I Just Might Be Done Talking.

So today marks both Pulmonary Hypertension Awareness Month AND Native American Heritage month. If you’re me then you know November already sounds exhausting. Living with a disease can wear you out seeing as how it sucks the life out of your body. However, I think what is more exhausting are the people who refuse to learn, expand their minds, and actually start acknowledging such invisible diseases. Like, truly acknowledge.

A lot of you know that I somewhat retired from writing about PH simply because I felt I had fulfilled my duty. I literally had nothing else, and no inspiration left when it came to writing. When I accepted the PHA’s Young Adult Citizen award it all just somewhat felt complete, and I wanted to begin tackling other issues. To this day when I get inspired to write about PH I feel as though just the keyboard gets heavier. I honestly just feel as though when I talk about my disease to others that I’m holding conversation with a mannequin.

In today’s world we exist on terms with a sense of entitlement. If anyone gets offended by anything then it’s in our Newsfeed Facebook Trending Topics section, and everyone in the comments is participating in a keyboard war. I also feel that because of dangerous things that keep unfolding in America because of times progressing that we are all in a state of mind called “survival” and “worry about me, and my point of views only.” At least it seems that way. Most people are not shocked to find out that I am extremely democratic, and liberal. However when you say that you get called a “liberal dumbass, needy bitch, living off the government” and what ever else people can throw in your face. I get it, its political views which you are not supposed to discuss. While I may support liberal standpoints, I overall just kind of want to start a campaign that’s called, “Educate people, and let them make their own life decisions.” I guess you could say that’s what I stand for.


So, why am I talking about politics when I started off with Pulmonary Hypertension, and Native American Heritage Awareness? Because these months in my eyes are almost useless. Don’t get offended, I still do everything I can. But so many people do not listen, and do not want to listen these days. When we say, “I have a rare disease, and I almost died because there wasn’t enough awareness” people will respond with, “Oh, wow.” You really can’t shock people with the facts anymore. But they kind of don’t want your story clogging their newsfeed, instagram, and don’t want to make time for you on published articles. When you try to educate people on why you believe in Pro-choice for the safety of Pulmonary Hypertension patients who are women who cannot carry a child, or be on birth control, they literally don’t listen. Their logic’s are firmly implanted, and they type back about how despite you wanting to adopt, or do surrogacy that you are a murderer. These days I feel like everyone sits on their own sort of pedestal…and they are not willing to open their mind. To listen to someone, to truly want to understand what they are saying, to truly want to feel what they are feeling you not only have to open your ears, but every part of your mind that has the preconceived notion that they are wrong. Actually listening to people is a wonderful, and eye opening thing.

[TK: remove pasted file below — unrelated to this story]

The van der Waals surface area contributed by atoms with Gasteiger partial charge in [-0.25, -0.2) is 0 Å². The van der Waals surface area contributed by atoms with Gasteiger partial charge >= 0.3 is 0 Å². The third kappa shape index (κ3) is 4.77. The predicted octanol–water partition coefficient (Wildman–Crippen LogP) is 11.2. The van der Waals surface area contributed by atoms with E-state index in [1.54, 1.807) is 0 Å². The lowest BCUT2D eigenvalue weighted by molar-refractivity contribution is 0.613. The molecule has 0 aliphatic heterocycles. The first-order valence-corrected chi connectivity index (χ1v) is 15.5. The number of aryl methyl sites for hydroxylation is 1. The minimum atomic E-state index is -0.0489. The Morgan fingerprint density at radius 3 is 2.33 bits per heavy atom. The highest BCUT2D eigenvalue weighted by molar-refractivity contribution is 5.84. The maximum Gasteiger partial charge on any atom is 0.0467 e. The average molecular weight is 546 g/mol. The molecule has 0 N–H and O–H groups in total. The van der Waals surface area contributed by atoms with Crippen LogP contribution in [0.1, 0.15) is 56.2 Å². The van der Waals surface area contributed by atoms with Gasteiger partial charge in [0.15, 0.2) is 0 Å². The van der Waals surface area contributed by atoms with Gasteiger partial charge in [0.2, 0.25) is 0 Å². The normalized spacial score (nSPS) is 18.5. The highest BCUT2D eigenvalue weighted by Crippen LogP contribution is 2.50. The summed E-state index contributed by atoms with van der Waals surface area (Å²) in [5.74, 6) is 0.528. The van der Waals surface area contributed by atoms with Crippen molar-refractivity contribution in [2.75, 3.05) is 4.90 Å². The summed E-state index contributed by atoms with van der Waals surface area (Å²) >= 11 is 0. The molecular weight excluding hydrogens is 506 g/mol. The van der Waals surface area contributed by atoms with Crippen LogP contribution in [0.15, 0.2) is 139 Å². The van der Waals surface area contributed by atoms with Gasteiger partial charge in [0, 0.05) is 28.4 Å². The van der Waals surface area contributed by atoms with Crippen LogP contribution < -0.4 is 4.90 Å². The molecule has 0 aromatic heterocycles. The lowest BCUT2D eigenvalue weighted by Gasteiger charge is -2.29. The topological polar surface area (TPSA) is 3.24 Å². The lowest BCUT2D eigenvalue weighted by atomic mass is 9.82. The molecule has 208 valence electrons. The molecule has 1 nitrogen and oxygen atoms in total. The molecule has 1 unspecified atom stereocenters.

Basically, I think when it comes to raising awareness about a disease we are not only trying to give our disease a voice, but also fighting against a set mentality among most people. I’m not saying it’s one political group, or certain types, but literally everyone. I know (seriously, I fucking know) all of you get so mad about how much I post about abortion, and politics. But we have to understand that government decisions affect how patients live…or whether they don’t. Think about a woman with Pulmonary Hypertension living in a country where abortion is outlawed, and she were to become pregnant? How fair, and safe is that? Exactly. When we fight for awareness, we are not just trying to get into people’s ears, but their minds. We truly have to completely educate them. It’s exhausting, and it feels almost impossible.


I will continue to write a few articles this month on Pulmonary Hypertension. And I really hope that instead of just liking the post, that you are reading it, understanding it, and contemplating major things now. That’s what awareness has to do; it has to move mountains in people’s minds so that they are made aware, and help us fight. We have a lot to overcome. I guess I’m not trying to be negative; I’m just unloading some very heavy, and prevalent thoughts when it comes to November.

Song of the Week is Heart Shaped Box by Nirvana. Anyone else feel like screaming this?



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